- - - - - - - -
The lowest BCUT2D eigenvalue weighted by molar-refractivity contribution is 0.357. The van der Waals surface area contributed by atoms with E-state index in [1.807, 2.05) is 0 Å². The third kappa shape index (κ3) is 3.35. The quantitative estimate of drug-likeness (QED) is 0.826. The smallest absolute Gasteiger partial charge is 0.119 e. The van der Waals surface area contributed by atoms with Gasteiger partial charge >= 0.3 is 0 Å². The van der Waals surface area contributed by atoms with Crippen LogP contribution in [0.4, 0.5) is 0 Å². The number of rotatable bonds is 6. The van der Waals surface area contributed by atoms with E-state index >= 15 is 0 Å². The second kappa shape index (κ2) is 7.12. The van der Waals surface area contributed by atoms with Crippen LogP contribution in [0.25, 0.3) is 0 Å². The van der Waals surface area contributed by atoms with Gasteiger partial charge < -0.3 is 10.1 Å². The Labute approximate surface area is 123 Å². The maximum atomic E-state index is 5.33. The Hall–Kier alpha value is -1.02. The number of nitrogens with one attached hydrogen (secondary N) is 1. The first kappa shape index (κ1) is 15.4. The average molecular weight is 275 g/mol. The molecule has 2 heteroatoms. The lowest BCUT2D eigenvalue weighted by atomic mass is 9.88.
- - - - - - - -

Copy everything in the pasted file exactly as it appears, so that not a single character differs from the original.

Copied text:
The lowest BCUT2D eigenvalue weighted by molar-refractivity contribution is 0.357. The van der Waals surface area contributed by atoms with E-state index in [1.807, 2.05) is 0 Å². The third kappa shape index (κ3) is 3.35. The quantitative estimate of drug-likeness (QED) is 0.826. The smallest absolute Gasteiger partial charge is 0.119 e. The van der Waals surface area contributed by atoms with Gasteiger partial charge >= 0.3 is 0 Å². The van der Waals surface area contributed by atoms with Crippen LogP contribution in [0.4, 0.5) is 0 Å². The number of rotatable bonds is 6. The van der Waals surface area contributed by atoms with E-state index >= 15 is 0 Å². The second kappa shape index (κ2) is 7.12. The van der Waals surface area contributed by atoms with Crippen LogP contribution in [0.25, 0.3) is 0 Å². The van der Waals surface area contributed by atoms with Gasteiger partial charge < -0.3 is 10.1 Å². The Labute approximate surface area is 123 Å². The maximum atomic E-state index is 5.33. The Hall–Kier alpha value is -1.02. The number of nitrogens with one attached hydrogen (secondary N) is 1. The first kappa shape index (κ1) is 15.4. The average molecular weight is 275 g/mol. The molecule has 2 heteroatoms. The lowest BCUT2D eigenvalue weighted by atomic mass is 9.88.